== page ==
Councilman Christopher Herndon says “I sincerely believe it’s the right thing to do. If you look at statistics, we agree that we do have an issue when it comes to e-cigarettes with our youth…and when you hear about some of the impacts it’s having on our youth when it comes to addiction and smoking later on as an adult, ensuring that those over 21 are the only ones allowed to purchase it is the right thing to do in my opinion.”
Will Raising the Age Reduce Teen Vaping?
Many teens, Hoch says, do not even realize that what they are vaping is tobacco, and haven’t thought about the many other chemicals in the pods. She says that many teens purchase their vaping products outside of stores, meaning that the pods they use may have been modified; “they have no idea what’s in those pods,” Hoch says, adding that “that may be an additional level of risk.”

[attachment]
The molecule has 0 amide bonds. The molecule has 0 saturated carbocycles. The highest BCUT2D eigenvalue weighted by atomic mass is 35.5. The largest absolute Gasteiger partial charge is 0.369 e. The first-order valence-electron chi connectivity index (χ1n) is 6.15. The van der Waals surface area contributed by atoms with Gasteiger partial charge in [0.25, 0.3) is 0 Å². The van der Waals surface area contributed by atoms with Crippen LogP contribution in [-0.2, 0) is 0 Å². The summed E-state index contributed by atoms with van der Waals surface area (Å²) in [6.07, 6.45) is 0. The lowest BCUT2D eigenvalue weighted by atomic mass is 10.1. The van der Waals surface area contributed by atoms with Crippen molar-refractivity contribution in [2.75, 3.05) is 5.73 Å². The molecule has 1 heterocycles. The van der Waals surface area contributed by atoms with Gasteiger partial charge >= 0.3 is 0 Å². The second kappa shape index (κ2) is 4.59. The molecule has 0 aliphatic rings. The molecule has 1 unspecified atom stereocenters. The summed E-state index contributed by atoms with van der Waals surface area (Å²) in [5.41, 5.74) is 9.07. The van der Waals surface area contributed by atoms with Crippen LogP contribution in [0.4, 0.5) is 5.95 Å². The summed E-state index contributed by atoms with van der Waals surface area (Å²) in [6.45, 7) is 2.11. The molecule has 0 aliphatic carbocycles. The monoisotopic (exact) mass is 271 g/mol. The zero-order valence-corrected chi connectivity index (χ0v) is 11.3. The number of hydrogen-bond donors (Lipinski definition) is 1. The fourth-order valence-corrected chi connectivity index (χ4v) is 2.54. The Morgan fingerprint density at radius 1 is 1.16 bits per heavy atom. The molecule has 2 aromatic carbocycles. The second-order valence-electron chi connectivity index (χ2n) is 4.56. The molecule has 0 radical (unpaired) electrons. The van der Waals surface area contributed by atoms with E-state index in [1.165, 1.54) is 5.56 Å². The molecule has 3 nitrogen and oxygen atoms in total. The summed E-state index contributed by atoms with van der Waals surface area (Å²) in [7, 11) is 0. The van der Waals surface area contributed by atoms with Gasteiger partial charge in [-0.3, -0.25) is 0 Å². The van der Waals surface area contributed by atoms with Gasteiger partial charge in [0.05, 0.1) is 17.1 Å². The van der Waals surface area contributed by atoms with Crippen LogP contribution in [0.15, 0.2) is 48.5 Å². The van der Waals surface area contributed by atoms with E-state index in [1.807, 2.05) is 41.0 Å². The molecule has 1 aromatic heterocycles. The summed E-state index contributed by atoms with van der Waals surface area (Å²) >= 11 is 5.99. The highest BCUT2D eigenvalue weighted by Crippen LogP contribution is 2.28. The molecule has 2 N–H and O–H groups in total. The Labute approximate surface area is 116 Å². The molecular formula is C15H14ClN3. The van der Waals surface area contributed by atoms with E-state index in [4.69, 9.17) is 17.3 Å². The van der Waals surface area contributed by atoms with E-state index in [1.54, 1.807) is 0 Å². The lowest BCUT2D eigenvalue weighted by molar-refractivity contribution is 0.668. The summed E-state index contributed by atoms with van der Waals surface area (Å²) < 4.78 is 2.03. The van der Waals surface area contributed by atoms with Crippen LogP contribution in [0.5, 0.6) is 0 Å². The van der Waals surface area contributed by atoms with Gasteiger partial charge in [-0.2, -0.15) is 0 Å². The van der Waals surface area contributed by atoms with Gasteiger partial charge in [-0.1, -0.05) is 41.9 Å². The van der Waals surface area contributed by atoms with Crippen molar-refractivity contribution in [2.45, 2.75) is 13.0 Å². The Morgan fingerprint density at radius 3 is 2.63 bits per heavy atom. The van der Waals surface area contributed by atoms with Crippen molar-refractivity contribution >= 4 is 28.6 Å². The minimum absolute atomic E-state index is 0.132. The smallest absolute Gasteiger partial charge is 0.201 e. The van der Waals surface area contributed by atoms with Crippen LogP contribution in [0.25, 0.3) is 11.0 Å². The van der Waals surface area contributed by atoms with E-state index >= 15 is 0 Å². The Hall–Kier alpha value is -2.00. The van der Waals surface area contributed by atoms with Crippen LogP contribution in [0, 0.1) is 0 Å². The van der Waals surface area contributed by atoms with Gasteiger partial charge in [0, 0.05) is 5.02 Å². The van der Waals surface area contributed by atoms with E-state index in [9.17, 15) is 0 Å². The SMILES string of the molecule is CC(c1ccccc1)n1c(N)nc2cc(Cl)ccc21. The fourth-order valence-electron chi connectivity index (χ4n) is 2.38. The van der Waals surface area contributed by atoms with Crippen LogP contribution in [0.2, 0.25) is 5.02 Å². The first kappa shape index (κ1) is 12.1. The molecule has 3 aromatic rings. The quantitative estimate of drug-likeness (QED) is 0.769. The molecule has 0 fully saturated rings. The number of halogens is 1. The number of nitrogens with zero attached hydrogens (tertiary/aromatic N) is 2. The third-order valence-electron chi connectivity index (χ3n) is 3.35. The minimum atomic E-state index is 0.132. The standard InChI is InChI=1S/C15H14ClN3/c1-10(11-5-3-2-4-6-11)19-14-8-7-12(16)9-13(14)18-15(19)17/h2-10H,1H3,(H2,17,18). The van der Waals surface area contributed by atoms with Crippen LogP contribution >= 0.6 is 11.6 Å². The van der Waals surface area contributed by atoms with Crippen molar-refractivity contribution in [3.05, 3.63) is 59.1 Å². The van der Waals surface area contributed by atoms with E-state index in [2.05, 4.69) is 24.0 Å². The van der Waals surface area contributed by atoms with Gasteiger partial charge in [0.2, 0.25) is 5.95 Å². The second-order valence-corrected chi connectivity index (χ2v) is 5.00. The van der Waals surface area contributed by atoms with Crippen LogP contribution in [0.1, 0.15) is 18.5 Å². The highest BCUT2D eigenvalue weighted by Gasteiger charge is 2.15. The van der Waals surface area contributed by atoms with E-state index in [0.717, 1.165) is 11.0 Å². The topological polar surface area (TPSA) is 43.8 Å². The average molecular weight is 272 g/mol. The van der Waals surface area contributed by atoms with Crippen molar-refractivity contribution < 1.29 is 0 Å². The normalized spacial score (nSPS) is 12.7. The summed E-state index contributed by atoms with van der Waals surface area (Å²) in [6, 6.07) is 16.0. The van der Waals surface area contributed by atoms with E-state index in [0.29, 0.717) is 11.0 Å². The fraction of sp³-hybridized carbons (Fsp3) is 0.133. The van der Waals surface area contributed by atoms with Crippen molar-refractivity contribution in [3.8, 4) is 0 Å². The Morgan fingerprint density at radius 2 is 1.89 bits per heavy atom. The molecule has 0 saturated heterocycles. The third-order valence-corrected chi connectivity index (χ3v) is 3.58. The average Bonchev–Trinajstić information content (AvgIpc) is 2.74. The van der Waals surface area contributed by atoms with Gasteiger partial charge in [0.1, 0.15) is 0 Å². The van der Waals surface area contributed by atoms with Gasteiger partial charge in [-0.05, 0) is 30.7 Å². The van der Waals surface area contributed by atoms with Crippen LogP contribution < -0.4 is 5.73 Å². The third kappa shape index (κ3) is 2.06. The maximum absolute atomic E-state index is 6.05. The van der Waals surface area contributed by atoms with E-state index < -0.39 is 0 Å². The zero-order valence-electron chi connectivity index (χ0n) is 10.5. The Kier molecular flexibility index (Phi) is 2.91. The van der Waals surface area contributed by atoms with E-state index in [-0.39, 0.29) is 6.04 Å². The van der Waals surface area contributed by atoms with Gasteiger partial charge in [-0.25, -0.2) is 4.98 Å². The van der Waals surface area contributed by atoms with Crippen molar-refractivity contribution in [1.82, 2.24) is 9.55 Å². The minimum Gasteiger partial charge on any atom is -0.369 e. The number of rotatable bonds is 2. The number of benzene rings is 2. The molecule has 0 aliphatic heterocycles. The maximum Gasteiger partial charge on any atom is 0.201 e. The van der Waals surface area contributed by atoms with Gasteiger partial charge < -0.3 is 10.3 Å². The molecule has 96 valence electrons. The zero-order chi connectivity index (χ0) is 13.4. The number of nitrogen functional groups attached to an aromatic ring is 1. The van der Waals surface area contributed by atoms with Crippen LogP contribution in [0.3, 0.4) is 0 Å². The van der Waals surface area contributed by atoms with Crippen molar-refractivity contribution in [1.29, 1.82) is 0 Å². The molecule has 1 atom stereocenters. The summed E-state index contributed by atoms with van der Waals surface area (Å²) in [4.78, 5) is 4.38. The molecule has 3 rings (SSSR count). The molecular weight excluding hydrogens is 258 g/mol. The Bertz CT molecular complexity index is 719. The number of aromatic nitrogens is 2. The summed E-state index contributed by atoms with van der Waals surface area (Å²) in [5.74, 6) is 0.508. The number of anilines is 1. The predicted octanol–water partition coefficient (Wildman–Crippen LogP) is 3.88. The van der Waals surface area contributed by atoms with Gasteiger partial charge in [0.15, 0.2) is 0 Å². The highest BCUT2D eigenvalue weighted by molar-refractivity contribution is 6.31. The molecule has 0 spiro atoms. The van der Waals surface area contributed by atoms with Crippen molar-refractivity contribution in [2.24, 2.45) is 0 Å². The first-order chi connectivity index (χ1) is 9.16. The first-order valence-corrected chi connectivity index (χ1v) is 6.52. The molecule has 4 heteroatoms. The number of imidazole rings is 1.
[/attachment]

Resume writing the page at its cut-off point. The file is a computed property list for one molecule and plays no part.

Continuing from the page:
Sid Stephens, who works at Rusty’s Vape & Smoke Shop echoes this concern, saying, “You’ll find people that have access to units that have infiltrated the country in bulk…they will sell it to anybody that wants it.” Stephens worries that the legitimate retailers like Rusty’s that comply with all the laws and regulations around tobacco sales will shoulder the blame and get a bad name. He thinks more contaminated devices will proliferate with the increase in the legal age to purchase tobacco in Denver. A Vietnam veteran who enlisted at 17, Stephens takes issue with the fact that teens have to register with the Selective Service at 18 but cannot purchase tobacco products at 18. “If you can be called to serve your country, you can smoke [a vape device or a cigarette].”